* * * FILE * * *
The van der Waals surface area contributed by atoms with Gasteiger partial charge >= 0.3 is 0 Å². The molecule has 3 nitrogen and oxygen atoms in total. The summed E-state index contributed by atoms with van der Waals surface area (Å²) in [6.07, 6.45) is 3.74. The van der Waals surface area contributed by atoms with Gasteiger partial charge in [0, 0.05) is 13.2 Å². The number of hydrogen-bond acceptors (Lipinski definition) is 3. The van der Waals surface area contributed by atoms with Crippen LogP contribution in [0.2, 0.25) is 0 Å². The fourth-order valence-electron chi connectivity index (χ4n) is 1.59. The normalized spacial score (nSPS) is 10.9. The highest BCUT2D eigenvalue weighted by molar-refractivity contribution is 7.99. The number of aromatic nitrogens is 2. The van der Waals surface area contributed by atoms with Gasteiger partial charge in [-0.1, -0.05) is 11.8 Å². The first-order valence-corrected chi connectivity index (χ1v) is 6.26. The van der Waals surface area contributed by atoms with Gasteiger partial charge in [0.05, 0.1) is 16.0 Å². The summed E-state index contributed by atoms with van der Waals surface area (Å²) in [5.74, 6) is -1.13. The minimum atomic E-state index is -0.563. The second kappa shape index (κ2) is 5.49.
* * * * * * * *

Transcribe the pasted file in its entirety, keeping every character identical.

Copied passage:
The van der Waals surface area contributed by atoms with Gasteiger partial charge >= 0.3 is 0 Å². The molecule has 3 nitrogen and oxygen atoms in total. The summed E-state index contributed by atoms with van der Waals surface area (Å²) in [6.07, 6.45) is 3.74. The van der Waals surface area contributed by atoms with Gasteiger partial charge in [0, 0.05) is 13.2 Å². The number of hydrogen-bond acceptors (Lipinski definition) is 3. The van der Waals surface area contributed by atoms with Crippen LogP contribution in [0.2, 0.25) is 0 Å². The fourth-order valence-electron chi connectivity index (χ4n) is 1.59. The normalized spacial score (nSPS) is 10.9. The highest BCUT2D eigenvalue weighted by molar-refractivity contribution is 7.99. The number of aromatic nitrogens is 2. The van der Waals surface area contributed by atoms with Gasteiger partial charge in [-0.1, -0.05) is 11.8 Å². The first-order valence-corrected chi connectivity index (χ1v) is 6.26. The van der Waals surface area contributed by atoms with Gasteiger partial charge in [0.05, 0.1) is 16.0 Å². The summed E-state index contributed by atoms with van der Waals surface area (Å²) in [5.74, 6) is -1.13. The minimum atomic E-state index is -0.563. The second kappa shape index (κ2) is 5.49.